I Don’t Live in the STEAM Building


Trevor Krumrey, Contributor

But my friends like to joke that I do, and reasonably so. Between my free period, TA period, lunch break, and engineering class, I spend more than half my time on campus in the engineering lab, working on projects, tinkering, running machinery, and helping other students. 

Why? It’s fun. Since I was old enough to hold a screwdriver, I’ve been taking apart and tinkering with anything I can get my hands on. The first money I earned was from fixing and reselling broken laptops with my dad. I made a few dollars… and immediately spent it all on a fish.

I’ve always been curious about how things work, and I often disassemble broken tools, devices, and appliances to inspect the insides and salvage components like motors and ball bearings for use in future projects.

Why? Because it’s fun. I never intended to learn anything, but as often happens, I ended up learning anyway. I learned how to solder before I could ride a bike, and I built my own computer before I could drive.

I still haven’t figured out why I find tinkering and making so fun, but near as I can tell, it’s the hands-on aspect and creative control that I enjoy. The direct influence of my decisions and actions, combined with the open-ended problem-solving nature, means that successes are very rewarding, and failures always ask to be adjusted and tested again.

Because of this, when I was scheduling my sophomore year courses at SR, and I was offered an open spot in the Academy of Engineering and Technology (AET), signing up was a no-brainer. But then Covid stopped the world in its tracks, so I decided not to sign up, postponing my enrollment by a year to take it in person.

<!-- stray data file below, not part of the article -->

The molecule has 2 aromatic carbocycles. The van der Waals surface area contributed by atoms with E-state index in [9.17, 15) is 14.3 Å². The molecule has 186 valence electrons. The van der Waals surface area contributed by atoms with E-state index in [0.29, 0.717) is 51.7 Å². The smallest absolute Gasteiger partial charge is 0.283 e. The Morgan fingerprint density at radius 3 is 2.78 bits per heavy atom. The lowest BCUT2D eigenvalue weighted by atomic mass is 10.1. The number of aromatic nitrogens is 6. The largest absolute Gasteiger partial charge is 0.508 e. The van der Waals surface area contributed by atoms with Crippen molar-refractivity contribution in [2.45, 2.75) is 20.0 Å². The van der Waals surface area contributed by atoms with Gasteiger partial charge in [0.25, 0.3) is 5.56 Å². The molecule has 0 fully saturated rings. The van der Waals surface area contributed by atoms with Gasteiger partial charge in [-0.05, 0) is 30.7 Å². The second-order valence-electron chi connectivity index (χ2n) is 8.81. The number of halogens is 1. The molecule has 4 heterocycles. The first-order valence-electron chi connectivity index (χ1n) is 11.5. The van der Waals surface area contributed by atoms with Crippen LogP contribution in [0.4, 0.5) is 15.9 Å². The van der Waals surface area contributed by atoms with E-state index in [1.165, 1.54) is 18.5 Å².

By my Junior year, we were back to school, wearing masks and social distancing. This didn’t stop us from building our projects in AET. We built miniature bridges, model rockets, and catapults throughout the year. Some of my projects were successful, and some flew in loop-de-loops before crash landing (sorry for the scare, Mr. Temple!). 

This year, signing up for the second year of AET was again an easy decision. We also got a new engineering lab this year, which meant lots of moving, unpacking, and setting up to do, which I helped out with in my two free periods. 

During one of those free periods, I signed up to be a teacher’s aide for the first-year engineering class I had taken the year before. That’s how I spent over half my time at school working on projects, running machines, organizing and cleaning the lab, and helping students.

Why? You guessed it, it’s fun. It is enjoyable to do in my free time, and I get to work with exciting tools like 3D printers and CNC machines and build interesting projects like RC cars and model rockets. I never intended to learn anything from my tinkering, it was just a fun hobby.

However, I ended up learning a lot, and thanks to the skills and experience I gained from my tinkering, I got the opportunity to intern at a local industrial design firm, designing and building prototypes using tools and techniques just like those in my engineering class.

Now, I am going to study aerospace engineering in college. Putting time into what I enjoyed ended up turning my hobby into a career path.